Our political landscape has become incredibly polarized over the past few years. We seem to have lost the ability to find common ground. If you sit down and talk with people from different ends of the political spectrum, a shared common goal seems to be the right to be free to pursue our hopes and dreams.

This quest for freedom has become a battlefield. Each side demands that the other side stop trying to control it. 

For some, control brings to mind the restrictions around abortion in the U.S., a philosophy that has made its way into Alberta through organizations like the Wilberforce Project. The mandate of the Wilberforce Project is to fund the nomination of pro-life candidates and influence health policy. The narrative is so strong that the Prolife Alberta Party has the third highest funding of any political party running in this election. 

For others, being left alone means that they shouldn’t have been made to wear masks to prevent the spread of COVID-19, or shouldn’t have been required by their employers (mostly in the health field) to be vaccinated. They also want their bodies left alone.

Being left alone with regards to money often relates to taxes. Many people want to keep as much of the money they earn as possible and believe that they should have the choice of where to direct their money, whether it’s to be used on themselves or to fund charitable organizations that fit their own values.

Others believe that everyone has the right to participate in society, regardless of their economic capability, and think that taxes should be used to make our province equitable and accessible for everyone. They would ask, “Does someone who uses a wheelchair for mobility not deserve the right to have infrastructure that allows them to get around as much as someone who has an expensive car?”

Everybody wants the right to live their life on their own terms and by their own direction. No one wants to be told what to do. But because we live in a society with other people, we have to compromise about how we can best live together.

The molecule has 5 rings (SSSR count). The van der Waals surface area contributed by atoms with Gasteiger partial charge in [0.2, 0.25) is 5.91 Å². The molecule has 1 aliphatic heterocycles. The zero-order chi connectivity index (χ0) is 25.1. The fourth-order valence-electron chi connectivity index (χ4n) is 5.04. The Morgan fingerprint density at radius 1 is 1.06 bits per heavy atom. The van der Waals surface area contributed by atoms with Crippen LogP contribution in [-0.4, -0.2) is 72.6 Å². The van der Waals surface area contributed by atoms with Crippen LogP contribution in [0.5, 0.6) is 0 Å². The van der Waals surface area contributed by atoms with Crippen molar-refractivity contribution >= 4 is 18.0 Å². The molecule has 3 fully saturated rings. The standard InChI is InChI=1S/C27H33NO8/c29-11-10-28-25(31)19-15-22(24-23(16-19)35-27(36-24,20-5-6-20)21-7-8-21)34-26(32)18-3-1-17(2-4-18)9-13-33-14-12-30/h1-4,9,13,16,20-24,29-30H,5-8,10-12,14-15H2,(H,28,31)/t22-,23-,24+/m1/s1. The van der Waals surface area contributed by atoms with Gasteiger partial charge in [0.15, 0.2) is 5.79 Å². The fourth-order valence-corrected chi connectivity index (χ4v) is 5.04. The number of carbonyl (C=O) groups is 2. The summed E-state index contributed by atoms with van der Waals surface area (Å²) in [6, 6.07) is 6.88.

Imagine your neighbour likes to have bonfires. They put all their garbage on their bonfire, from paper to plastic milk jugs. When it’s windy, sparks fly out of their bonfire, putting your house at risk of catching fire. Your child also has asthma, so when they are burning their bonfire, your child begins wheezing.

In a world where we’re all left alone to do our own thing, your wheezing child would have no right to clean air. You’d have no right to protect your house from an errant spark. So there are rules around backyard fires. Yes, they restrict the right of someone to burn whatever they feel like burning and force them to pay taxes to have their garbage taken away, but those rules are necessary to protect other people. In addition, we pay taxes so that there’s a fire department who can protect your home if it does catch on fire.

While everyone really just wants to be left alone to pursue their own life and dreams, we can’t actually function as a society if we don’t care for each other. Being left alone doesn’t negate our collective responsibility to first do no harm to others, and secondly, to help each other have decent and safe lives.

So, go to the polls on May 29. Vote. But in the end, remember that we are all fellow Albertans. When you vote, ask yourself, how can we collectively create a province where we can all thrive? To create a province we all feel free in, we have to work together, side by side.